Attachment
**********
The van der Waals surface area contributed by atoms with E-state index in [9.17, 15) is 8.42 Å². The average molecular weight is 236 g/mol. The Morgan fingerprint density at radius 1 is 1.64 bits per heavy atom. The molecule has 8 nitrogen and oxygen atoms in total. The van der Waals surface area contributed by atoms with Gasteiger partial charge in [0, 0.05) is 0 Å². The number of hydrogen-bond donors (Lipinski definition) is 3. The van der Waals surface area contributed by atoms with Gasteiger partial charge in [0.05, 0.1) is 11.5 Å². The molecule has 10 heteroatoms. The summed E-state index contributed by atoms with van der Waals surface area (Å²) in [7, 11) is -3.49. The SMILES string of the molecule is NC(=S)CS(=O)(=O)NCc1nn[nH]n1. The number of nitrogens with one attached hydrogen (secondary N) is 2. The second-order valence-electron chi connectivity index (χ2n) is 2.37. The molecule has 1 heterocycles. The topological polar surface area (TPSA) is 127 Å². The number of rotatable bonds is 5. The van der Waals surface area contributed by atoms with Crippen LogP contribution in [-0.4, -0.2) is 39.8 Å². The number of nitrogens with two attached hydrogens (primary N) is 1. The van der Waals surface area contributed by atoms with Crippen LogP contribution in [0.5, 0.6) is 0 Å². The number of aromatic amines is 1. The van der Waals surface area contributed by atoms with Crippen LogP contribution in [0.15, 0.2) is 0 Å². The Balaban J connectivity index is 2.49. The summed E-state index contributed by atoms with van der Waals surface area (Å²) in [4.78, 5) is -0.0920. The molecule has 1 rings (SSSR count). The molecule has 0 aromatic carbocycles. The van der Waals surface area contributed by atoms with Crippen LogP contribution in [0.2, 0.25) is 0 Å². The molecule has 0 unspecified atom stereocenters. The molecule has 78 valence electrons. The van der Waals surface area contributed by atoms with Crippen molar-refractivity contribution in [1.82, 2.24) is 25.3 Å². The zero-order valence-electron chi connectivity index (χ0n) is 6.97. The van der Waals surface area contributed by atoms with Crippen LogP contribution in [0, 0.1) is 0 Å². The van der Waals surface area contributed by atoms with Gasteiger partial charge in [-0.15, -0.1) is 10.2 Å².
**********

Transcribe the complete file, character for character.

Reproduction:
The van der Waals surface area contributed by atoms with E-state index in [9.17, 15) is 8.42 Å². The average molecular weight is 236 g/mol. The Morgan fingerprint density at radius 1 is 1.64 bits per heavy atom. The molecule has 8 nitrogen and oxygen atoms in total. The van der Waals surface area contributed by atoms with Gasteiger partial charge in [0, 0.05) is 0 Å². The number of hydrogen-bond donors (Lipinski definition) is 3. The van der Waals surface area contributed by atoms with Gasteiger partial charge in [0.05, 0.1) is 11.5 Å². The molecule has 10 heteroatoms. The summed E-state index contributed by atoms with van der Waals surface area (Å²) in [7, 11) is -3.49. The SMILES string of the molecule is NC(=S)CS(=O)(=O)NCc1nn[nH]n1. The number of nitrogens with one attached hydrogen (secondary N) is 2. The second-order valence-electron chi connectivity index (χ2n) is 2.37. The molecule has 1 heterocycles. The topological polar surface area (TPSA) is 127 Å². The number of rotatable bonds is 5. The van der Waals surface area contributed by atoms with Crippen LogP contribution in [-0.4, -0.2) is 39.8 Å². The number of nitrogens with two attached hydrogens (primary N) is 1. The van der Waals surface area contributed by atoms with Crippen LogP contribution in [0.5, 0.6) is 0 Å². The number of aromatic amines is 1. The van der Waals surface area contributed by atoms with Crippen LogP contribution in [0.15, 0.2) is 0 Å². The Balaban J connectivity index is 2.49. The summed E-state index contributed by atoms with van der Waals surface area (Å²) in [4.78, 5) is -0.0920. The molecule has 1 rings (SSSR count). The molecule has 0 aromatic carbocycles. The van der Waals surface area contributed by atoms with Crippen LogP contribution in [0.2, 0.25) is 0 Å². The molecule has 0 unspecified atom stereocenters. The molecule has 78 valence electrons. The van der Waals surface area contributed by atoms with Crippen molar-refractivity contribution in [1.82, 2.24) is 25.3 Å². The zero-order valence-electron chi connectivity index (χ0n) is 6.97. The van der Waals surface area contributed by atoms with Crippen LogP contribution in [0, 0.1) is 0 Å². The van der Waals surface area contributed by atoms with Gasteiger partial charge in [-0.15, -0.1) is 10.2 Å².